Murdoch knew Trump for decades as a frequent source and subject for his New York Post tabloid, and he was not initially thrilled with the idea of ​​a Trump presidency. “When is Donald Trump going to stop embarrassing his friends from him, let alone the whole country?” he tweeted in July 2015, after the candidate fired Sen. John McCain’s (R-Ariz.) service in the Vietnam War. Murdoch even flirted with her endorsing Hillary Clinton’s 2016 candidacy and invited her to meet. She declined, according to two people familiar with the exchange.

Once Trump emerged as the Republican nominee for president, Murdoch got over his reservations and started to build a mutually beneficial relationship with him. “Appearing loyal to Trump made them money, and the minute it stops making them money, they will stop doing it,” said a former Fox News commentator who closely follows the company. “If it’s bad for their business, they will magically move on, the same way they magically discovered an affinity for him after their last attempt to stop him — during the 2016 primaries — failed.”

On occasions when Fox appeared to show any disloyalty to the president, Trump railed against the network. Perhaps Fox’s greatest offense to Trump was an early election-night call in 2020 that voters in the traditionally conservative state of Arizona had chosen Biden. The prediction, which proved accurate, disrupted Trump’s premature victory party at the White House and brought on a furious backlash from the president, his family and aides from him — and most painfully for Fox, from millions of Trump supporters and TV watchers. (Murdoch resisted calls from Trump’s son-in-law Jared Kushner to dial back Fox’s projection.)

Trump encouraged his supporters to turn off Fox and switch to Newsmax or One America News — smaller channels that relentlessly champion the former president.

Trump’s edict served its purpose. For one hour on the evening of Dec. 7, 2020, Newsmax’s “Greg Kelly Reports” drew more viewers than Fox’s programming in the valuable 25-to-54 age demographic. It was a blip — Newsmax has not posed a serious challenge to Fox’s ratings in the year and a half since; and One America has since been removed from nearly every major cable provider. But Fox personalities and staffers told The Post that the moment sent shock waves through the staff, who feared it could be a turning point.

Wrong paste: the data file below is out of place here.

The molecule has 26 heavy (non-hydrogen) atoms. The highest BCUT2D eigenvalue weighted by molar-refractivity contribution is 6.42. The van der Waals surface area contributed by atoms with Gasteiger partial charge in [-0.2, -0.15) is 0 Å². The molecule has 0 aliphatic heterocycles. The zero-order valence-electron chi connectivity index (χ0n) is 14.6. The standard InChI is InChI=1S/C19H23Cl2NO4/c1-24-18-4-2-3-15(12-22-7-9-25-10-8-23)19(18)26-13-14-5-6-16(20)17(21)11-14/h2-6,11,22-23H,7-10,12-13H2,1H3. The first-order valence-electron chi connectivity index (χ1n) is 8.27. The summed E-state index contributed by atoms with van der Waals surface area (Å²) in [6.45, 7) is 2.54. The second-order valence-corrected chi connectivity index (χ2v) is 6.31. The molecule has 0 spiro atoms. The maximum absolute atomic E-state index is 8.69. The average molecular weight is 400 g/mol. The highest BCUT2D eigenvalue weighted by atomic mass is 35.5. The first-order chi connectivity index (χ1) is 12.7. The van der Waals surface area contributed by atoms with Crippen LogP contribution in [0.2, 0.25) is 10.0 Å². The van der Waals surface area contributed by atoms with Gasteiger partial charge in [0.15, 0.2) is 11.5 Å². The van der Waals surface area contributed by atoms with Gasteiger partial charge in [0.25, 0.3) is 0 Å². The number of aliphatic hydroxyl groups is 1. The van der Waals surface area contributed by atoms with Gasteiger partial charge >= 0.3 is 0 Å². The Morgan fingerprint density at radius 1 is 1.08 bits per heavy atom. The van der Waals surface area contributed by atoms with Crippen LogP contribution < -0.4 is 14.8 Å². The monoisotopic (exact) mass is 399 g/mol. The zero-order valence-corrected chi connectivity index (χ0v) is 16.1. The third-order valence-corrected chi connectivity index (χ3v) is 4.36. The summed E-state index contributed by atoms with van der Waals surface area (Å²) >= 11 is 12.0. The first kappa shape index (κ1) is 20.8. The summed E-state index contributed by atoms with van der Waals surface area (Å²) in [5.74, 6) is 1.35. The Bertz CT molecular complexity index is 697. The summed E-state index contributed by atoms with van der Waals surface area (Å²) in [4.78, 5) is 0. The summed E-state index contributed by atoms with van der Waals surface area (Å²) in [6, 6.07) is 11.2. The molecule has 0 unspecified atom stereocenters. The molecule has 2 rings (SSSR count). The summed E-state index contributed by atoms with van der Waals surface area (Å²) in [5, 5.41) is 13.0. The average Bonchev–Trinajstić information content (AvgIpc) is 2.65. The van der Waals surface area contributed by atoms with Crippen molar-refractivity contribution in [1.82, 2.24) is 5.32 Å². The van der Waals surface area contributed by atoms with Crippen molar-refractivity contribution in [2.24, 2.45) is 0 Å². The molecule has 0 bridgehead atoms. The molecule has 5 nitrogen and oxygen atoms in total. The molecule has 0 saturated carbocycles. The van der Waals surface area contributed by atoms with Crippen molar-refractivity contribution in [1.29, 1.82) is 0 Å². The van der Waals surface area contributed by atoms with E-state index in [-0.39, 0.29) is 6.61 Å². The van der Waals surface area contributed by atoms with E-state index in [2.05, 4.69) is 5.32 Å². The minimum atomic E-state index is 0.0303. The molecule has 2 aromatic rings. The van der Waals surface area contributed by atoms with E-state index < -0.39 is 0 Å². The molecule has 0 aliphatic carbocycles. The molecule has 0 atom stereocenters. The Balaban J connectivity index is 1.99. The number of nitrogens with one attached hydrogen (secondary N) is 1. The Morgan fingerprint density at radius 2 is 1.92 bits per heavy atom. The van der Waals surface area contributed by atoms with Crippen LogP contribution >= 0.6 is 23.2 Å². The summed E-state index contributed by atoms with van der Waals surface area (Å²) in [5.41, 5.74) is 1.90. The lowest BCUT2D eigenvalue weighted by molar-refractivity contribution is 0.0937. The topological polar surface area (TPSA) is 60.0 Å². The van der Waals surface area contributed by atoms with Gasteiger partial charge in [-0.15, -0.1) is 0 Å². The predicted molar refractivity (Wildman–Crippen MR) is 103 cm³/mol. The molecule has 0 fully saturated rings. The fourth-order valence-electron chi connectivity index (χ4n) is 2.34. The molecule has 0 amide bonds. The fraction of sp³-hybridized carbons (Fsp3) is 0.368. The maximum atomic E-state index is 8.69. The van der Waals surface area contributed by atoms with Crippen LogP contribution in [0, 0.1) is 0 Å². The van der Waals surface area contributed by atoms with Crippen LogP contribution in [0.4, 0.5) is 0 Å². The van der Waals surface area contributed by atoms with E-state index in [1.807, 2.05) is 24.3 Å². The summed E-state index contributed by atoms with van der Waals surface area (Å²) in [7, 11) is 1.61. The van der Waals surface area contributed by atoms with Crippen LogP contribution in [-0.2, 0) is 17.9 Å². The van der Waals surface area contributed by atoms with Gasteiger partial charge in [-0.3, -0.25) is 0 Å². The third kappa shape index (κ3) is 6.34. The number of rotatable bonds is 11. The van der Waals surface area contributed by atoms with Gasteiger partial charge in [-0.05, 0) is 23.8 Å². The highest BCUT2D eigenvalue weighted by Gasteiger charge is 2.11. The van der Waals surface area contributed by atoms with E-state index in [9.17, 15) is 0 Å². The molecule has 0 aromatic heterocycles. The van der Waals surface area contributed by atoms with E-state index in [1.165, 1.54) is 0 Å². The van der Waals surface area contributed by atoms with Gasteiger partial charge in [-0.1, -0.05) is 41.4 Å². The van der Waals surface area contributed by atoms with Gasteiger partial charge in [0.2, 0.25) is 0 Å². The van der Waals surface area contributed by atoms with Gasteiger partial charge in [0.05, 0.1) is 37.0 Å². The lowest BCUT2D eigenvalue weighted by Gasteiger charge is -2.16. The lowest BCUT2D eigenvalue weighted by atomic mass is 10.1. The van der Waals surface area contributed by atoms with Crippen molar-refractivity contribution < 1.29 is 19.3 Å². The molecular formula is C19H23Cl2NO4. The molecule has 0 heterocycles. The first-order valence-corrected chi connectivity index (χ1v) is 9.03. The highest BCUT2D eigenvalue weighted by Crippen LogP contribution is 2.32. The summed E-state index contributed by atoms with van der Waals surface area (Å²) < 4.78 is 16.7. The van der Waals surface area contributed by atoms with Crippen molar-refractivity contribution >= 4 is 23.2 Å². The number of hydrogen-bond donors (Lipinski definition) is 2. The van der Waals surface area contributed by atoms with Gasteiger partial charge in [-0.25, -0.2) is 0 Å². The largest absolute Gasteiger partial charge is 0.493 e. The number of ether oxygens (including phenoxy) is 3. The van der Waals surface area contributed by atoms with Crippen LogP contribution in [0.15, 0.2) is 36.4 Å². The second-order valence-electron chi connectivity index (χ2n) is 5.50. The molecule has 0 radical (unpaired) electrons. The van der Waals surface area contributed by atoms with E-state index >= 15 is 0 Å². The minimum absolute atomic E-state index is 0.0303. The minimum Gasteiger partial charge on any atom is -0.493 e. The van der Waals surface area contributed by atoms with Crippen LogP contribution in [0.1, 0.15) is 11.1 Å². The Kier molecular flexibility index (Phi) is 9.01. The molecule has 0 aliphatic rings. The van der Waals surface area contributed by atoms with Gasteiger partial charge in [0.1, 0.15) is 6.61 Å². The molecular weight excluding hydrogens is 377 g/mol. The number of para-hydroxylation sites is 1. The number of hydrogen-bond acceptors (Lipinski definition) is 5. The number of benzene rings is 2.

Fox seemed to shore up its Trumpian bona fides after that. In January 2021, the network announced that it was converting its 7 pm hour from a news program to an opinion show now anchored by the pro-Trump host Jesse Watters.

Ratings have soared since Trump left office, as the network’s opinion shows have feasted on a buffet of perceived Biden administration failures, including the US withdrawal from Afghanistan, the coronavirus pandemic, inflation, gas prices, the border with Mexico and crime.

Some hosts on the network also partially embraced Trump’s ceaseless efforts to delegitimize the 2020 election and remain in office.

In the months after the election, some Fox hosts invited Trump attorneys such as Sidney Powell and Rudy Giuliani to come on air, where they made baseless claims about mass election fraud. Two election technology companies sued Fox and its parent company in 2021 over segments that falsely suggested they helped Democrats steal votes.

“We are confident we will prevail in both cases as freedom of the press is foundational to our democracy and must be protected,” Fox said in a statement, adding that the suits are “a flagrant attempt to deter our journalists from doing their jobs. ”

Fox News hosts have moved away from discussing the last election since those lawsuits were filed. Meanwhile, texts unearthed by the Jan. 6 committee showed that Fox personalities such as Sean Hannity and Laura Ingraham were deeply concerned by Trump supporters’ attack on the US Capitol that day.